Yes, that was quite a curious thing. While I was an exchange student in Hong Kong, many other exchange students took advantage of the cheap flights out of the city to Southeast Asia. I couldn’t afford their lifestyle with the money I had saved up. I was also friends with the local students and used to study with them late into the night, while many other exchange students were traveling to Thailand for the weekend. So there were a lot of questions about why I wasn’t joining them.
The reasons were more complex than “I have no money”, although this was also true. It was a bit complicated to explain to the locals that there are places in Europe that are poorer and where people can’t afford the same lifestyle that the rest of the Westerners have. On the other hand, it was these moments that I shared with the locals and the Chinese students that became key to my immersion into their world, and so my exchange was much more valuable than a cheap way into Southeast Asia.
– As a journalist, you often work on political and social topics in Eastern Europe. Are we in any way different than the “Western world”?
Of course, no doubt about that. I am not going to be the one to judge if it’s a good or a bad thing, but the facts are clear – politicians here are much less accountable for their actions, mixing private and state interests is much more obvious, we can hardly trust the judiciary, and poverty also works differently. In the UK, for example, underprivileged people are usually suffering from some sort of addiction or have lots of children, so they rely on state aid and live in social housing.
On the other hand here, in Bulgaria, poverty is most evident among the elderly because a welfare state is practically lacking. The poor work in the grey sector, but they are often home-owners.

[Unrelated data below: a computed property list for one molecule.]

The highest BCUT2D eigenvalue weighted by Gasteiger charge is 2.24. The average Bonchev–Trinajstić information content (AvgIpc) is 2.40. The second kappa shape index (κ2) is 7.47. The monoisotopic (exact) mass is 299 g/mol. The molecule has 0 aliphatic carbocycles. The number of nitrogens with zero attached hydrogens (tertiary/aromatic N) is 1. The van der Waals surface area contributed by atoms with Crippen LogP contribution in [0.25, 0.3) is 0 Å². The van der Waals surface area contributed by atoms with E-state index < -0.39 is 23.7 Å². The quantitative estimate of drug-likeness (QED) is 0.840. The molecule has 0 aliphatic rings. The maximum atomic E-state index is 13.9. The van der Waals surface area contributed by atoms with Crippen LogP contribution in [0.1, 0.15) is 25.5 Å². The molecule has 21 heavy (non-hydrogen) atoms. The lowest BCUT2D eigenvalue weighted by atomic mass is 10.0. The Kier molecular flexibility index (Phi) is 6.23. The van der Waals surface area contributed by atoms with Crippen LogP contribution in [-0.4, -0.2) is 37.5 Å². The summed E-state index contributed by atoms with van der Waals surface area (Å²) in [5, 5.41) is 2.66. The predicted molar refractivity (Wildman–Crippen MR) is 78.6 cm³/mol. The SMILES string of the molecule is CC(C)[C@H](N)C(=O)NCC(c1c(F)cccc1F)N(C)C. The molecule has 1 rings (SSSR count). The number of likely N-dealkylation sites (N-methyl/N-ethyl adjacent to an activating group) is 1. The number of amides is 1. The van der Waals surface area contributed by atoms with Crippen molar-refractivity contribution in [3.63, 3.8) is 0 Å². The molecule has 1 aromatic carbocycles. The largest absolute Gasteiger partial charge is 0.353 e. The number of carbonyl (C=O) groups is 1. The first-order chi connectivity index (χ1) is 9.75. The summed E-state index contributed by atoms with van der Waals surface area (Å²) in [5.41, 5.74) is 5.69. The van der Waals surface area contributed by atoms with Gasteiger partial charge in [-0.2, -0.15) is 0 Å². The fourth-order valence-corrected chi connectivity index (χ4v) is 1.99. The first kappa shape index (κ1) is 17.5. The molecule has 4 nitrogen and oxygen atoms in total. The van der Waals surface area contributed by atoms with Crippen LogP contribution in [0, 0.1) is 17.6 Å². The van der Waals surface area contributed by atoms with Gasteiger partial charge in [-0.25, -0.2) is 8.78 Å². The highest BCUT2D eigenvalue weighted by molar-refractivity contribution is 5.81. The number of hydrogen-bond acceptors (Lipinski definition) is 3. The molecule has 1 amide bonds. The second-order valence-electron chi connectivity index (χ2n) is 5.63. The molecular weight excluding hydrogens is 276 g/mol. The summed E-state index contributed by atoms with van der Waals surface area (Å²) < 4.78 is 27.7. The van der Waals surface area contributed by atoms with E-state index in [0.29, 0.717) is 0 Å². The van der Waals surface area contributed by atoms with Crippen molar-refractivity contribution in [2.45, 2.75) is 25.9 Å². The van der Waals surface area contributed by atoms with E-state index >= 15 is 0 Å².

– Where do you think the negative image of Eastern Europeans comes from? And what can each of us do to foster change?
I guess it mostly comes from the first wave of migrants after 1989, as well as the controversial media coverage of migration to the West. Yet the latter stems from the dysfunctional media environment we’ve been seeing around the world, rather than some conspiracy against us or ignorance. Partially, we are to blame too. For example, having a controversial (albeit colorful) persona like Boyko Borissov for Prime Minister for over a decade creates a certain image.
There are good examples too though. Estonia successfully rebranded itself as an e-state, Romania and the anti-corruption prosecutor Laura Kovesi became European-wide symbols of the fight against graft, etc. In the grand scheme of things, Bulgaria has been the middle ground of mediocrity, at least in the past few years.
– Could you tell us one story that describes Eastern Europe in your eyes?
Oh, there are many. One of my favorite ones is how the entire Hong Kong dormitory was trying to find me. A Briton with Bosnian roots (who claimed to have been the first child of Bosnian refugees born in the UK during the war in his country) had heard there was another “Slavic speaker” and wanted to meet me.
Apparently, everyone on campus had been trying to get us in touch, when one night, as a friend and I were having drinks outside of the dorms, a small group of people started shouting “Jacob, that’s the Bulgarian dude over there.” He then ran towards me, shouting “Kako si, brate” (Serbian for “how are you, brother”) and then started drinking with us, invited me to a Goran Bregovic concert (he knew a guy who knew a guy in the orchestra).
This was a shock to our mutual friends. They didn’t expect that people who didn’t know each other until minutes ago could drink together like old friends, talking in a broken common language of their own, and going together to a random concert.
– Let’s end the interview with something from the heart 🙂
In the last four years since I came back to Sofia I have tried to follow several basic principles and I’d like to share them in the hope that someone might find them useful: chose your fights carefully and take them to the end, don’t waste energy in useless arguments with self-centered people, and when you see someone doing something meaningful, back them up selflessly.
This site uses Akismet to reduce spam. Learn how your comment data is processed.